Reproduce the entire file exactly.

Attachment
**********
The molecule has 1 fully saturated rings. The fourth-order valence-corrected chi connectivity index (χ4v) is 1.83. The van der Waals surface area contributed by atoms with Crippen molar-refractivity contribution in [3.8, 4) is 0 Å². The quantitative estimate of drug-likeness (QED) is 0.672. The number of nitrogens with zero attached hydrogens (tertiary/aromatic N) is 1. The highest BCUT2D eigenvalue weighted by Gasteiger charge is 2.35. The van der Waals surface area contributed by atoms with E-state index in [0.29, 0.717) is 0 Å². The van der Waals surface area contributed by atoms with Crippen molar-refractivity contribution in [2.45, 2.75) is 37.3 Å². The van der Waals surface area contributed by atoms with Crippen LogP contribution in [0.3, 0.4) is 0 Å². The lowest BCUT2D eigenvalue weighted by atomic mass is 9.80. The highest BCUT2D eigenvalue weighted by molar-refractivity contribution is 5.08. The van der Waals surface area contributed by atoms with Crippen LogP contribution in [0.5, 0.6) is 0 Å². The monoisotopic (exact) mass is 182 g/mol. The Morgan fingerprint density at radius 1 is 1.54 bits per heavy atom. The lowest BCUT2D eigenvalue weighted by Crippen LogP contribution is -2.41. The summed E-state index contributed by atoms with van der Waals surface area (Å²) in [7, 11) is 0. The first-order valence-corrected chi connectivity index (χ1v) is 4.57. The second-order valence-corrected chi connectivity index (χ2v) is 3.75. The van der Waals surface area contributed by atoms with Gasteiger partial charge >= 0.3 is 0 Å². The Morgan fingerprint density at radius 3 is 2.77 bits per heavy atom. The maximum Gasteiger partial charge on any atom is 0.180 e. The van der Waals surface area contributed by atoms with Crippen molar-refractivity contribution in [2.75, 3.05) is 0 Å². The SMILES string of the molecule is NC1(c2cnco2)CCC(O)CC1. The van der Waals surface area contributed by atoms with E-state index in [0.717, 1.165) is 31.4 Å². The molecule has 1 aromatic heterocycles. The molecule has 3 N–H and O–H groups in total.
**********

The molecule has 1 fully saturated rings. The fourth-order valence-corrected chi connectivity index (χ4v) is 1.83. The van der Waals surface area contributed by atoms with Crippen molar-refractivity contribution in [3.8, 4) is 0 Å². The quantitative estimate of drug-likeness (QED) is 0.672. The number of nitrogens with zero attached hydrogens (tertiary/aromatic N) is 1. The highest BCUT2D eigenvalue weighted by Gasteiger charge is 2.35. The van der Waals surface area contributed by atoms with E-state index in [0.29, 0.717) is 0 Å². The van der Waals surface area contributed by atoms with Crippen molar-refractivity contribution in [2.45, 2.75) is 37.3 Å². The van der Waals surface area contributed by atoms with Crippen LogP contribution in [0.3, 0.4) is 0 Å². The lowest BCUT2D eigenvalue weighted by atomic mass is 9.80. The highest BCUT2D eigenvalue weighted by molar-refractivity contribution is 5.08. The van der Waals surface area contributed by atoms with Crippen LogP contribution in [0.5, 0.6) is 0 Å². The monoisotopic (exact) mass is 182 g/mol. The Morgan fingerprint density at radius 1 is 1.54 bits per heavy atom. The lowest BCUT2D eigenvalue weighted by Crippen LogP contribution is -2.41. The summed E-state index contributed by atoms with van der Waals surface area (Å²) in [7, 11) is 0. The first-order valence-corrected chi connectivity index (χ1v) is 4.57. The second-order valence-corrected chi connectivity index (χ2v) is 3.75. The van der Waals surface area contributed by atoms with Gasteiger partial charge >= 0.3 is 0 Å². The Morgan fingerprint density at radius 3 is 2.77 bits per heavy atom. The maximum Gasteiger partial charge on any atom is 0.180 e. The van der Waals surface area contributed by atoms with Crippen molar-refractivity contribution in [2.75, 3.05) is 0 Å². The SMILES string of the molecule is NC1(c2cnco2)CCC(O)CC1. The van der Waals surface area contributed by atoms with E-state index in [0.717, 1.165) is 31.4 Å². The molecule has 1 aromatic heterocycles. The molecule has 3 N–H and O–H groups in total.